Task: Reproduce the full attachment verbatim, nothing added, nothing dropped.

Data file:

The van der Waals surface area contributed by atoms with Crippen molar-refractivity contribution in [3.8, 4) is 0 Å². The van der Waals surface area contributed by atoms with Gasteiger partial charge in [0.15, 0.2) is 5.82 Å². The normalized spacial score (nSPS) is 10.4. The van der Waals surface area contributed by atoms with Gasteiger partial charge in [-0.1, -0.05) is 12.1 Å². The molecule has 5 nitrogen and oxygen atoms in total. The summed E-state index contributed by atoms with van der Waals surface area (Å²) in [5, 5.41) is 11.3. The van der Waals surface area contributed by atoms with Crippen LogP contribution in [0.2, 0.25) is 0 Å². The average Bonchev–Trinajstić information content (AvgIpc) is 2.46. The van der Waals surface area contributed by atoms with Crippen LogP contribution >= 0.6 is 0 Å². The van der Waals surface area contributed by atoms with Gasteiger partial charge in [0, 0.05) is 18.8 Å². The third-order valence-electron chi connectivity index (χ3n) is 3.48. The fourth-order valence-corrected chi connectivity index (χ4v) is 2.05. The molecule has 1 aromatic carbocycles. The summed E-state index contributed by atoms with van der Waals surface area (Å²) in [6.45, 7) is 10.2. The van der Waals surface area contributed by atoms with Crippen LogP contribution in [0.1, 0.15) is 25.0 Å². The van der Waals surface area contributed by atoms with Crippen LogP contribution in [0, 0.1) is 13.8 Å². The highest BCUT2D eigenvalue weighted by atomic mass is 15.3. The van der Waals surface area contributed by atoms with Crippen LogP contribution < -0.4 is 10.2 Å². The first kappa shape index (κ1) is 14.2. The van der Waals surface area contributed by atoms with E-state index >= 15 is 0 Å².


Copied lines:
The van der Waals surface area contributed by atoms with Crippen molar-refractivity contribution in [3.8, 4) is 0 Å². The van der Waals surface area contributed by atoms with Gasteiger partial charge in [0.15, 0.2) is 5.82 Å². The normalized spacial score (nSPS) is 10.4. The van der Waals surface area contributed by atoms with Gasteiger partial charge in [-0.1, -0.05) is 12.1 Å². The molecule has 5 nitrogen and oxygen atoms in total. The summed E-state index contributed by atoms with van der Waals surface area (Å²) in [5, 5.41) is 11.3. The van der Waals surface area contributed by atoms with Crippen LogP contribution in [0.2, 0.25) is 0 Å². The average Bonchev–Trinajstić information content (AvgIpc) is 2.46. The van der Waals surface area contributed by atoms with Crippen LogP contribution >= 0.6 is 0 Å². The van der Waals surface area contributed by atoms with Gasteiger partial charge in [0, 0.05) is 18.8 Å². The third-order valence-electron chi connectivity index (χ3n) is 3.48. The fourth-order valence-corrected chi connectivity index (χ4v) is 2.05. The molecule has 1 aromatic carbocycles. The summed E-state index contributed by atoms with van der Waals surface area (Å²) in [6.45, 7) is 10.2. The van der Waals surface area contributed by atoms with Crippen LogP contribution in [0.1, 0.15) is 25.0 Å². The van der Waals surface area contributed by atoms with Crippen LogP contribution in [0, 0.1) is 13.8 Å². The highest BCUT2D eigenvalue weighted by atomic mass is 15.3. The van der Waals surface area contributed by atoms with Crippen LogP contribution < -0.4 is 10.2 Å². The first kappa shape index (κ1) is 14.2. The van der Waals surface area contributed by atoms with E-state index >= 15 is 0 Å².